D E C I S I O N


CONCEPCION, JR., J.:


In Criminal Case No. 461-SP of the Court of First Instance of Laguna, Nicanor Montecillo was charged with the crime of Parricide committed, as follows:jgc:chanrobles.com.ph

"That on or about July 18, 1972, in the Municipality of Alaminos, Province of Laguna, Republic of the Philippines and within the jurisdiction of this Honorable Court the accused above named, did then and there wilfully, unlawfully and feloniously with intent of premeditation, that is having conceived and deliberated to kill his wife, Donata N. Gutierrez with whom he was united in lawful, wedlock, attack, assault and shot with a caliber .38 revolver and employing means, manner and forms in the execution of the crime which tended directly and specially to insure its commission without danger to the person of the accused, as a result of which attack, the said Donata N. Gutierrez received mortal gun shot wound on her upper lips which directly caused her instantaneous death."cralaw virtua1aw library

After due trial, judgment was rendered, finding the accused guilty of the charge and sentencing him to suffer the penalty of reclusion perpetua and to pay the costs. From this judgment, the accused has appealed to this Court.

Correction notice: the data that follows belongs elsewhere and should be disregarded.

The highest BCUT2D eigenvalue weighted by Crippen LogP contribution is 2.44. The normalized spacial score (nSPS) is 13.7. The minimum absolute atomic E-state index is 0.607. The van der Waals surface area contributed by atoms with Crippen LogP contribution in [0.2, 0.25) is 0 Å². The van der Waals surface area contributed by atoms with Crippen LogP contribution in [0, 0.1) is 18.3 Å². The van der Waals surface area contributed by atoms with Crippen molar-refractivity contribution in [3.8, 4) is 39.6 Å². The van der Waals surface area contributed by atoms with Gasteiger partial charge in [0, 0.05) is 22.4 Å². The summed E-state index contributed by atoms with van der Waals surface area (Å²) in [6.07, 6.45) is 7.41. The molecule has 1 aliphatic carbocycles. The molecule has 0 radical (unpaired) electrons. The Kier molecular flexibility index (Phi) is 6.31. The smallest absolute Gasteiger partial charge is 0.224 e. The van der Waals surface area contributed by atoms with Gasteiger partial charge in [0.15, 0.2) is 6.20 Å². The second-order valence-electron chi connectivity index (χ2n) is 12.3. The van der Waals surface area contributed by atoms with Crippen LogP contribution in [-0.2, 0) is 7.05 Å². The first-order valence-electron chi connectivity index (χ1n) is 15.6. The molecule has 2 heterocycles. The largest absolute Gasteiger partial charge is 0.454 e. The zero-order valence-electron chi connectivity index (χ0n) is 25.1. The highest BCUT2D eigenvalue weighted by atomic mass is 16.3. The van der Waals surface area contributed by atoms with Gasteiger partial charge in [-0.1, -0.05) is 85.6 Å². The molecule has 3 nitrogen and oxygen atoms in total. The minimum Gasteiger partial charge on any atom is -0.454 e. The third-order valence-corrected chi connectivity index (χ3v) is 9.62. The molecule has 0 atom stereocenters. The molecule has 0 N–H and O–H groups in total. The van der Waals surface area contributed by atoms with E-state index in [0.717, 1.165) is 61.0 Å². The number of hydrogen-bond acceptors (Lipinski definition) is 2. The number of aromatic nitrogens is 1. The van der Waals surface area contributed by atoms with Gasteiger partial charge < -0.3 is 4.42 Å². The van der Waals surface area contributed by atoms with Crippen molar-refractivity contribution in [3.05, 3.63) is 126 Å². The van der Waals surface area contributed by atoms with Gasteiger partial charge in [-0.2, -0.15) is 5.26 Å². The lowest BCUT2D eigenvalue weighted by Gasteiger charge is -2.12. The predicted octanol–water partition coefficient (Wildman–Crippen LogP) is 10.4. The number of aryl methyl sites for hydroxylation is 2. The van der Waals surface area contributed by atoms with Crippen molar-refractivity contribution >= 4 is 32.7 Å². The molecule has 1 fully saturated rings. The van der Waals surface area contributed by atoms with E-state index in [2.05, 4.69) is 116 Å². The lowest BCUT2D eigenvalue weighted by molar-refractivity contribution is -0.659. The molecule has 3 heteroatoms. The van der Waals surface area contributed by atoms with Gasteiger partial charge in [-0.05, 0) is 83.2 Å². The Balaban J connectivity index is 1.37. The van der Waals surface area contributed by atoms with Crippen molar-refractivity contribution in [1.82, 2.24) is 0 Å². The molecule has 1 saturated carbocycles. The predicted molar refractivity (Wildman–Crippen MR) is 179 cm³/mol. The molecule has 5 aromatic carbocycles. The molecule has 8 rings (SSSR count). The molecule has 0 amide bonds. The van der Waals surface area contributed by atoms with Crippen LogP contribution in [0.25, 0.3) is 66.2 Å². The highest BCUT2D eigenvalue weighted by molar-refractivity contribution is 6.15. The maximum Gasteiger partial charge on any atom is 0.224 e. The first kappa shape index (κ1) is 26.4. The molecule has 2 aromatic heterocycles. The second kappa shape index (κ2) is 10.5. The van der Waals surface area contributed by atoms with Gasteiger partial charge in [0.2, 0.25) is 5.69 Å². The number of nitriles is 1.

The People’s version of the facts of the case are as follows:jgc:chanrobles.com.ph

"During the time material to this case, Nicanor Montecillo was married to Donata Gutierrez (Exh.’I’). The couple resided at Barrio San Andres, Alaminos, Laguna (pp. 3, 5, tsn, August 9, 1973).

"It appears that the couple very often quarreled on account of Nicanor Montecillo’s suspicion that his wife Donata Gutierrez had illicit relations with his twin brother, Alo (p. 7, tsn, November 8, 1973). The quarrel led Donata Gutierrez to seek, on 17 July 1972, advice from her mother and step-father, Reynaldo Bantigue, regarding her wish to separate from her husband Nicanor (pp. 6, 7, tsn, November 8, 1973).